Again, men are susceptible to osteoporosis and should be vigilant about their bone health.

Take Control of Your Health!

Medical Disclaimer: The information included on this site is for informational purposes only. It is not intended nor implied to be a substitute for professional medical advice. The reader should always consult his or her health care provider to determine the appropriateness of the information for their own situation or if they have any questions regarding a medical condition or treatment plan. The writer is not a physician or other health provider.

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Vitamin D and Calcium for Bone Health

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Most of our bone mass is acquired during childhood and adolescence and is completely done forming by the age of 18.   It is very important to have adequate calcium during the the young years of high growth in order to have a better outlook for bone health in the future.  If there is insufficient calcium deposited in bones during childhood, the bones may become weak later in life and could increase the probability of osteoporosis.  As we know, fragile bones can easily fracture or break especially in vulnerable areas such as the hip, spine and wrist.

Bone Health

How Much Calcium is Enough?

According to the American Dietetic Association, women need 1,000 milligrams of calcium a day for healthy bones.  After age 50, a woman’s calcium needs increase to 1,200 milligrams a day.  Converting milligrams needed to serving sizes is the best way to help identify the calcium-rich foods that are required.

Women need at least three servings a day of these calcium rich foods and a serving of calcium is equivalent to:

  • 1 cup low-fat or fat-free milk
  • 1 cup low-fat or fat-free yogurt
  • 1 ounce low-fat or fat-free cheese
  • 1.5 cups cooked soybeans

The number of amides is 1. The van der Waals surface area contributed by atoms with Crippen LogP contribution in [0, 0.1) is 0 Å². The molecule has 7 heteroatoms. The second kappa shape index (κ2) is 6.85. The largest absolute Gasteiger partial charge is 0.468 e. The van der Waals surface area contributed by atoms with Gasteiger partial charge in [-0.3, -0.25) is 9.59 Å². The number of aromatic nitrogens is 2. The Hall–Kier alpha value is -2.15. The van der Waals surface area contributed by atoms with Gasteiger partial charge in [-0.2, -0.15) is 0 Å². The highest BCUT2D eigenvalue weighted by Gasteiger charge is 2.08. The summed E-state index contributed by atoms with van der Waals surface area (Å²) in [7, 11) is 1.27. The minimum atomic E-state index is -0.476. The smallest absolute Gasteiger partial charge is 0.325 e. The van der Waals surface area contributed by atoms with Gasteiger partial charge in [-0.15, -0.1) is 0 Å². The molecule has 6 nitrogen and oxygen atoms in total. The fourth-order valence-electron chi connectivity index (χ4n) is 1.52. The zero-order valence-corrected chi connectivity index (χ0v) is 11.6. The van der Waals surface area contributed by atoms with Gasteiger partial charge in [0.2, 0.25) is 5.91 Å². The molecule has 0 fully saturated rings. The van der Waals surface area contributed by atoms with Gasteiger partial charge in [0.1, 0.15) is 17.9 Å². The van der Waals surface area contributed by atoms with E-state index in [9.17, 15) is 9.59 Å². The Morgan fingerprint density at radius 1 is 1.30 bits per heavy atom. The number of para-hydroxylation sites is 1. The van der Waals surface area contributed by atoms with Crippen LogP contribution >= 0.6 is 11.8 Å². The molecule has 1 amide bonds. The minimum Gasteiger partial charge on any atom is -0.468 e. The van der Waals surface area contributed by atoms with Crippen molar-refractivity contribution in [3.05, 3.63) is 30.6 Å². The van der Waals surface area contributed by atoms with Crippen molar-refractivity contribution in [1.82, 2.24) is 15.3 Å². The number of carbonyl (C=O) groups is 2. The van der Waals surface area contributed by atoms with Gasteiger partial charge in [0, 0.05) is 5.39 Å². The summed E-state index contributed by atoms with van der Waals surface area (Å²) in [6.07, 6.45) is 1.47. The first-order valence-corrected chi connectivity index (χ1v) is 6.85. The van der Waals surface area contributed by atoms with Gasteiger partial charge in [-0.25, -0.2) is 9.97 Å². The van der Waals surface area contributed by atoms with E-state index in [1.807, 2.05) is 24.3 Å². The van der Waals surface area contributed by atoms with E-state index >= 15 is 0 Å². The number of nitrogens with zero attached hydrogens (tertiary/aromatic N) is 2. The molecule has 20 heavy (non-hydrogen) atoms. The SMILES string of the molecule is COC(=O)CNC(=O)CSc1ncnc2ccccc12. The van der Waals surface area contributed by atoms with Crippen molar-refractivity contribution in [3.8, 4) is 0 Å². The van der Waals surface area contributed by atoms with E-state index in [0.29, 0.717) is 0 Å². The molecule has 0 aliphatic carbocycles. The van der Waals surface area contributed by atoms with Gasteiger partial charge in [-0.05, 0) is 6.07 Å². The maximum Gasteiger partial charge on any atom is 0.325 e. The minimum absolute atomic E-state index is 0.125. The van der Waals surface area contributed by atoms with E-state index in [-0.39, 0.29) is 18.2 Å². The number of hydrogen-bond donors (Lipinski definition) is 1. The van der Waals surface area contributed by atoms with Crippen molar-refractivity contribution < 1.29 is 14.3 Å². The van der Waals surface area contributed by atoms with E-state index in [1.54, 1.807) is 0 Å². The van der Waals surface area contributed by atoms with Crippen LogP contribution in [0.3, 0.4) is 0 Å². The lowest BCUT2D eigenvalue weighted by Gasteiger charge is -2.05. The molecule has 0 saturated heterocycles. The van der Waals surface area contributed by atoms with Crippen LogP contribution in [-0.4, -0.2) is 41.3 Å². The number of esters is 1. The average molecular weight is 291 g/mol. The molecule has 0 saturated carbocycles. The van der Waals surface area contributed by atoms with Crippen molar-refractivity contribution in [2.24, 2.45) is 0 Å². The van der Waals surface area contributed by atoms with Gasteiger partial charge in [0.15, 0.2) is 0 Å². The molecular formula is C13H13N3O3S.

• 1 cup calcium fortified orange juice
  • 3 oz canned sardines with bones

Other types of food that have high calcium content include:

  • spinach
  • fortified breakfast cereals
  • almonds
  • white beans
  • kale

How Does Vitamin D Help with Calcium Absorption?

Aging bodies have a harder time absorbing calcium and it is important to add vitamin D to your diet which helps calcium absorption.  Vitamin D is difficult to get from dietary sources so it’s a good idea to get a Vitamin D blood test to see if the body has sufficient vitamin D to help with calcium absorption.  There are vitamin D supplements that can help with the daily recommended amount of vitamin D: 400-800 IU for younger women.  Older women, above 50, need increased amounts and it is recommended to have 800-1000 IU per day.

Many women undergo a bone density test in their 40s.  This will establish a baseline of the bone density and the test can be repeated, as necessary, to assess bone density throughout the later years.  Besides calcium and vitamin D there are other ways to keep the bones strong:

  1. conducting weight bearing exercises
  2. participating in strength training exercises
  3. avoiding smoking and minimizing drinking alcohol

Take Control of Your Health!

Medical Disclaimer: The information on this site is for informational purposes only. It is not intended nor implied to be a substitute for professional medical advice. The reader should always consult his or her health care provider to determine the appropriateness of the information for their own situation or if they have any questions regarding a medical condition or treatment plan. The writer is not a physician or other health provider.